Sea Beet (Beta vulgaris)
Sea Beet Species Description
These plants are from foreign areas (those that occur outside of North America north of Mexico) that have been released intentionally or unintentionally. Plants that have been disseminated or escaped as a result of human activity, and become established somewhere within the United States, Canada or Greenland.
Allergenicity: Sea Beet (Beta vulgaris) is a moderate allergen.
Pollination: Occurs in following seasons depending on latitude and elevation: Summer to Fall.
Angiosperm - Flowering Dicot: Plants in this group have two embryonic leaves (dicotyledons). Examples of dicotyledons are beans, buttercups, oaks, sunflowers, etc.
Forb: A broad-leaved herb other than a grass, especially one growing in a field, prairie, or meadow.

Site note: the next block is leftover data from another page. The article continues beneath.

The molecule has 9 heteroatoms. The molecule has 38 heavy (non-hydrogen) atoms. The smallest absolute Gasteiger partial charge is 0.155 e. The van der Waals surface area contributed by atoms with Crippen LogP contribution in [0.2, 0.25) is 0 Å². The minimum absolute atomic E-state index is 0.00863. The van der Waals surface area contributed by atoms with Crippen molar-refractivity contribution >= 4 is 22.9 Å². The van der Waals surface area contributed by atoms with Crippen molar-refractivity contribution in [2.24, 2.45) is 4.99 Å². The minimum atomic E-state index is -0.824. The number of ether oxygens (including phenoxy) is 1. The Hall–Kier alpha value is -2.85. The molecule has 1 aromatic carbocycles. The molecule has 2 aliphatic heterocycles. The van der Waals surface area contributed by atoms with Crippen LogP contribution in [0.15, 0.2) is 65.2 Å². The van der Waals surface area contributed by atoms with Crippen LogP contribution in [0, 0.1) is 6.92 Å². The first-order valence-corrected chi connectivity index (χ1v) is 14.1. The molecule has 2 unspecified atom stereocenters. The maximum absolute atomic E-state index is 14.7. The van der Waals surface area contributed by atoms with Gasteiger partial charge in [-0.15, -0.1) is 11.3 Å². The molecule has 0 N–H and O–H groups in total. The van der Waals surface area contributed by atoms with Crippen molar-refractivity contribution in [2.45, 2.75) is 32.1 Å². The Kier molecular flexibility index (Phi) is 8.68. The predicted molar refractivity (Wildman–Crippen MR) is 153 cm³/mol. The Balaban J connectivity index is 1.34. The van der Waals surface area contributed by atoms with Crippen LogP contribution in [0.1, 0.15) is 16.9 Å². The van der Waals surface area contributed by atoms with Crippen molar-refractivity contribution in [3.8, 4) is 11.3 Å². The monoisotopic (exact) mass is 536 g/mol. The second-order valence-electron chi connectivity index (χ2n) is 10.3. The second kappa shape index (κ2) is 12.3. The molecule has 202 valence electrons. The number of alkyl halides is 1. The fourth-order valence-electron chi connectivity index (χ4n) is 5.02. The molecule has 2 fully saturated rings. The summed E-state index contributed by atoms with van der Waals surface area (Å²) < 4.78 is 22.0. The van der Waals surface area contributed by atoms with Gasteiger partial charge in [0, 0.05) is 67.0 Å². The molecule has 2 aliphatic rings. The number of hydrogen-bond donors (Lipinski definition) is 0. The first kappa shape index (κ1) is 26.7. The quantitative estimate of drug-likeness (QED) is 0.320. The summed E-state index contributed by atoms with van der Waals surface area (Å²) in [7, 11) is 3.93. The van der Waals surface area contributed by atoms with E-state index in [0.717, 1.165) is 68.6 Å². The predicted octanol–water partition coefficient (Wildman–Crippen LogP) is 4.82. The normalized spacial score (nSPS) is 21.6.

Weed: Any plant growing in cultivated ground to the injury of the crop or desired vegetation, or to the disfigurement of the place; an unsightly, useless, or injurious plant.
Annual: Plants in which the entire life cycle is completed within one growing season.
Biennial: Occuring every two years.
Wetland Plant: Plants growing in aquatic or wetland habitats. These include all known floating, submerged, and emergent taxa, plus those that are found in permanently or seasonally wet habitats.
Herbaceous Stem: Not woody, lacking lignified tissues.
Sea Beet Species Usage
Pharmacological: Used in medicine or pharmacological research.
More Sea Beet (Beta vulgaris) imagesby Jessie M. Harris from BONAP